The Central African Republic (CAR) is a landlocked, sparsely populated (just under five million inhabitants) country, which has suffered from numerous security conflicts over the past several decades and is among the ten poorest countries in the world. While the country once had the third largest area of rainforest cover in Africa, today forest cover is estimated to be 36%, with the densest, most intact forest cover remnants found in the southwestern provinces.
These southern provinces are increasingly threatened by unsustainable slash-and-burn agricultural practices and unsustainable timber exploitation. With little in the way of sustainable models for managing natural resources, TRI’s CAR project seeks to provide an alternative, piloting a wide-ranging set of interventions to restore degraded and abandoned lands at five sites in four southern provinces.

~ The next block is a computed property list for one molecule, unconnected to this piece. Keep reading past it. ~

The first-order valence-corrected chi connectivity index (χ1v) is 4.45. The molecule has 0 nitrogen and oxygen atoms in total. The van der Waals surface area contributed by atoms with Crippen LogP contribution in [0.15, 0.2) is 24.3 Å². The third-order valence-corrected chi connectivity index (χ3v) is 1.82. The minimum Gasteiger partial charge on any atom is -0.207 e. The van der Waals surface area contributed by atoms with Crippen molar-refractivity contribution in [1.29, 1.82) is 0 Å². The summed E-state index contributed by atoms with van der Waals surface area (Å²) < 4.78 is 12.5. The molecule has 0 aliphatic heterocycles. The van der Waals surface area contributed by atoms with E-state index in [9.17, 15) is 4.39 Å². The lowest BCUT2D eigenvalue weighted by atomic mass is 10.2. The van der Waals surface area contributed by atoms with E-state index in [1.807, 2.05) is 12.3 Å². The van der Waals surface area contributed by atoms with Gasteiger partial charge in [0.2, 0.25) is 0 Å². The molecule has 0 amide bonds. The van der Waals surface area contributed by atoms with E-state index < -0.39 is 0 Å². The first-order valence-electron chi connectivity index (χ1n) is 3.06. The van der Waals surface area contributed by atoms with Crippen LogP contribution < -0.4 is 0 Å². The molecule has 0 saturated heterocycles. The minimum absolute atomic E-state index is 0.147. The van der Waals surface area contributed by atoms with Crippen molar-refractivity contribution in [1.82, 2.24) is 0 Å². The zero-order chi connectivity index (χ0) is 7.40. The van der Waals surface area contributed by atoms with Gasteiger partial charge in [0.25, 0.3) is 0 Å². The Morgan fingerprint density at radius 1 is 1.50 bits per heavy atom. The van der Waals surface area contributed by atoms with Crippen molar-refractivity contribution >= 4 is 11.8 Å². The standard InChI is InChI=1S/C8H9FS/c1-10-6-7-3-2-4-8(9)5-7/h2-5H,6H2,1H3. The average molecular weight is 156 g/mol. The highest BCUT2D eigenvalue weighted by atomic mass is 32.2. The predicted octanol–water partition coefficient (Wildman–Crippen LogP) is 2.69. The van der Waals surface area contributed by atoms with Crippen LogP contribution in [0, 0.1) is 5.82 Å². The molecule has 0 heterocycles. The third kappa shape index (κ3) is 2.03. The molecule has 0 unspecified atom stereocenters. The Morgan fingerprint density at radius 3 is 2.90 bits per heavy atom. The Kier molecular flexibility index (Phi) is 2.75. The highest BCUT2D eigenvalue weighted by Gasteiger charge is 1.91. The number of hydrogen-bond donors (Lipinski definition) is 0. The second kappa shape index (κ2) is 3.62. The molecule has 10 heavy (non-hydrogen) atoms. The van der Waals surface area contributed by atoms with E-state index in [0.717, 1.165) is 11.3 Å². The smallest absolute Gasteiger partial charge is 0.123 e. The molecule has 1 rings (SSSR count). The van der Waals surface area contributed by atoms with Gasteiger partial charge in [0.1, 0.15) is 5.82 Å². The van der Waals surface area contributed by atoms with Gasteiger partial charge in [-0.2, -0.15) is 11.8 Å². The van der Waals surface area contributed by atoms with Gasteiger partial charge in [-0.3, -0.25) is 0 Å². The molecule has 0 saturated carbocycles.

Piloted interventions include support for a public-private partnership between the government, a private company and local communities to restore degraded lands through the promotion of the best forest and agroforestry practices, as well as direct support to communities, providing incentives to restore abandoned, degraded lands in place of expansions through slash-and-burn agriculture. Other work will include mapping and characterizing the country’s remaining biodiversity, which includes forest elephants and lowland gorillas, to support conservation efforts.